Monitoring technology
Monitoring capacities of geolocation technologies can transcend the functions originally designed with the pandemic in mind (Photo: Jay Lazarin/iStock)

This type of technology will indeed allow them to control our movements 24/7/365 while also identifying our companions and the relationship between us. The dovetailing of such details with GPS information could create an architecture able to link up our anonymous data and put names and faces to our digital footprint.

Should we be concerned about this?

The fallout from nurturing "biggest data" in these exceptional circumstances is undeniably worrying. Failure to democratically control this technological empowerment runs the risk of our liberal democracy morphing into a technological dictatorship. Instead of cooperative freedom, we might see the advent of a technological order of surveillance and control that monitors our movements and health, and kowtows to a privatised, cyber behemoth. A dystopian landscape that we can only prevent by digital guarantees and rights that safeguard our privacy, and a technological humanism with a catalogue of new rights and guarantees that prepare digital citizens to found a cyber democracy that strikes a balance between technology and freedom.

A tough dilemma with conflicting interests.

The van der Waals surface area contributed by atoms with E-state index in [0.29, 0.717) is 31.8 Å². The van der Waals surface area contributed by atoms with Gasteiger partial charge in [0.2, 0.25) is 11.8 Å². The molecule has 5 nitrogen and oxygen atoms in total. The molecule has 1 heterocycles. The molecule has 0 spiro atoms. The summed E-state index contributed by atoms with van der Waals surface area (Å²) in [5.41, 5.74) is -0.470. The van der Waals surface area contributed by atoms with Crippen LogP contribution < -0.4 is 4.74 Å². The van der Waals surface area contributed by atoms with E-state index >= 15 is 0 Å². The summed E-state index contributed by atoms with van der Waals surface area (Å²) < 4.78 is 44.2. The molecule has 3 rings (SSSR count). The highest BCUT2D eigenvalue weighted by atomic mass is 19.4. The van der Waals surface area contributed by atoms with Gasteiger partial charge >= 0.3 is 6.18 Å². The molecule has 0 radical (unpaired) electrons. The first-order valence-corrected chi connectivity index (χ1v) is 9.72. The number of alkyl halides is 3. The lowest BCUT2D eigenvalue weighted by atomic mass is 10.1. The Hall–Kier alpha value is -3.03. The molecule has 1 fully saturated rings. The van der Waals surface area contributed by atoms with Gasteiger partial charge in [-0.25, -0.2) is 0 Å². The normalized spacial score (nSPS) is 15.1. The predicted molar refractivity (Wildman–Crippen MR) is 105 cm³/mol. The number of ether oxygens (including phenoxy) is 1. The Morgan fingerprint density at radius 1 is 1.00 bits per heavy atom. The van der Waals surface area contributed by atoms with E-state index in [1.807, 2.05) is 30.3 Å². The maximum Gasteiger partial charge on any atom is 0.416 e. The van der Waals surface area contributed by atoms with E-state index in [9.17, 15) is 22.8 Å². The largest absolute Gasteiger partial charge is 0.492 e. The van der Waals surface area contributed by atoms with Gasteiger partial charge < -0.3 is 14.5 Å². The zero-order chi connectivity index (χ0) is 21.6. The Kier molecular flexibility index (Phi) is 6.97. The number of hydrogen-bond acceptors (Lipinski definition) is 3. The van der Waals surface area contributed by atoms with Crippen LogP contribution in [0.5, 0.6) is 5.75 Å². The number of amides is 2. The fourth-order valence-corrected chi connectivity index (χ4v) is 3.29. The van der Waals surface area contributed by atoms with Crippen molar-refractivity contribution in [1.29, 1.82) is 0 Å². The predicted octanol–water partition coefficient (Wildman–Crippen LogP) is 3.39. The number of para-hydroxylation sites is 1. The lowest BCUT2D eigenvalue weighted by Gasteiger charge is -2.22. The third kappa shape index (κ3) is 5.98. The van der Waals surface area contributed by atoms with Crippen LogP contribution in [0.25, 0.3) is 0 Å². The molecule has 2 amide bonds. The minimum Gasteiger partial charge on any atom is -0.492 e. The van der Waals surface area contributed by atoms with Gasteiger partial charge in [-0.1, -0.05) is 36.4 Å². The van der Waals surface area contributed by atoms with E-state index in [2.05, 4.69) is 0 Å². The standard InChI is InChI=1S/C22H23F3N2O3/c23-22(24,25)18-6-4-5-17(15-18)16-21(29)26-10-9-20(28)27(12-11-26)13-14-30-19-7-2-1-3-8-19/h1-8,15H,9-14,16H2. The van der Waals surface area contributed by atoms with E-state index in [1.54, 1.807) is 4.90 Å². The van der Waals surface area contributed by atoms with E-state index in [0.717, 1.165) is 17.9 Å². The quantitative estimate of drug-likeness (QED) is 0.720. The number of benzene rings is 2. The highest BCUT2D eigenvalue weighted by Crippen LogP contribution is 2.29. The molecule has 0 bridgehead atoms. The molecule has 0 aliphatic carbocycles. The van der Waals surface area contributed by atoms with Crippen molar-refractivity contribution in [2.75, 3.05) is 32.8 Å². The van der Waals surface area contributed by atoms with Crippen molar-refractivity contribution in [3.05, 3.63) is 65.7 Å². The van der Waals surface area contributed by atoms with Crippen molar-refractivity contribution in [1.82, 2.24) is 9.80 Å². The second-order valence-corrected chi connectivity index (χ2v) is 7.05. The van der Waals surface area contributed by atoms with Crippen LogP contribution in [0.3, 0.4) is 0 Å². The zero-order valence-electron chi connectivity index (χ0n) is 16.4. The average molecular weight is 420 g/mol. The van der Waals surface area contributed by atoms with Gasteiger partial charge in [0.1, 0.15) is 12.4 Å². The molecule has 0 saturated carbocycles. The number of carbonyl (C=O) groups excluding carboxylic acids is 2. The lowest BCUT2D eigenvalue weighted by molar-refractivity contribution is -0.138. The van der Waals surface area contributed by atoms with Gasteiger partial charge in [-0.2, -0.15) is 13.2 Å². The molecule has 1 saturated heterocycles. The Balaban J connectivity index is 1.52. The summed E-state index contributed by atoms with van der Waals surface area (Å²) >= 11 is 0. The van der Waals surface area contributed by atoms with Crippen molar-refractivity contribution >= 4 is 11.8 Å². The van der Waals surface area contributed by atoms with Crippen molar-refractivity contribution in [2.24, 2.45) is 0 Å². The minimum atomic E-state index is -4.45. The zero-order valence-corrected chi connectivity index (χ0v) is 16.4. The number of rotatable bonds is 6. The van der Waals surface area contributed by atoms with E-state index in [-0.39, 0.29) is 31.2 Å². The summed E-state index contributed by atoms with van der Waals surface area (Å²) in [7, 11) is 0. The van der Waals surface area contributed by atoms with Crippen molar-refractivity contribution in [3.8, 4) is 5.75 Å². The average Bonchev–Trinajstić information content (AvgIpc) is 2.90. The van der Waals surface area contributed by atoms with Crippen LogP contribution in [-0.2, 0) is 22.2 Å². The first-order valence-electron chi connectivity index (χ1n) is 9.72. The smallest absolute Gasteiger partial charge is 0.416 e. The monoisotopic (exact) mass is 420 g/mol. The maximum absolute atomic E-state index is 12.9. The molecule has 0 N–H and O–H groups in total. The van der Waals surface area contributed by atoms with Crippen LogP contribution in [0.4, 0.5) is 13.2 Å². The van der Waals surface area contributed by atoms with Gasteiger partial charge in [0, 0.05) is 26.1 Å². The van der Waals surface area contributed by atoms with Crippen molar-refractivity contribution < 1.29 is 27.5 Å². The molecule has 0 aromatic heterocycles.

Global digitalisation continues to widen the inequality gap. Not only because of the widespread poverty that the economic recession will cause, unless public policies to mitigate its worst social impact are implemented, but also because it may be multiplied by the aggregate effects produced by our data, which are monopolised by platforms seeking to monetise them without any solidarity trade-offs. To prevent this inequality, algorithm and AI regulations are necessary in order to make these tools available to humanity and establish reliable, ethical guidelines. This means championing humanistic values and public policies that focus on the human being.

Failure to democratically control technological empowerment runs the risk of our democracy morphing into a technological dictatorship

We still have a long way to go.

The Covid-19 pandemic must not cast many into poverty or enable a few to profiteer from present-day needs. This is not ethically acceptable because it springs from a digital hyperactivity in response to the pain caused by the coronavirus and the anxiety exacerbated by lockdowns.

Critical thinking about the future is becoming as urgent as dealing with the pandemic itself. It must be addressed from a standpoint of technological humanism that helps us avoid the mandatory use of a technology that catapults us into a dystopian future characterised by Paul Virilio’s warning that the digital world was the politics of the very worst. To prevent this, we must settle the conflicts I have just described by adopting a narrative that calls for humanity-centric public policies inspired by a humanism that enables, in practice, as much responsibility in human hands as the available technical capability.

The narrative is one of justice and congruity that intermeshes the relationship between humanity and technology, establishes a strategic alliance between human dignity and technology, and situates the digital consummation in which we are immersed inside a framework focussed on ethics that are based on and oriented towards humanity. We must adopt a form of government underpinned by a humanism that does not make us overlook our need for empathy, generosity and solidarity with others, a humanism that continues to assert our demands for privacy and free choice.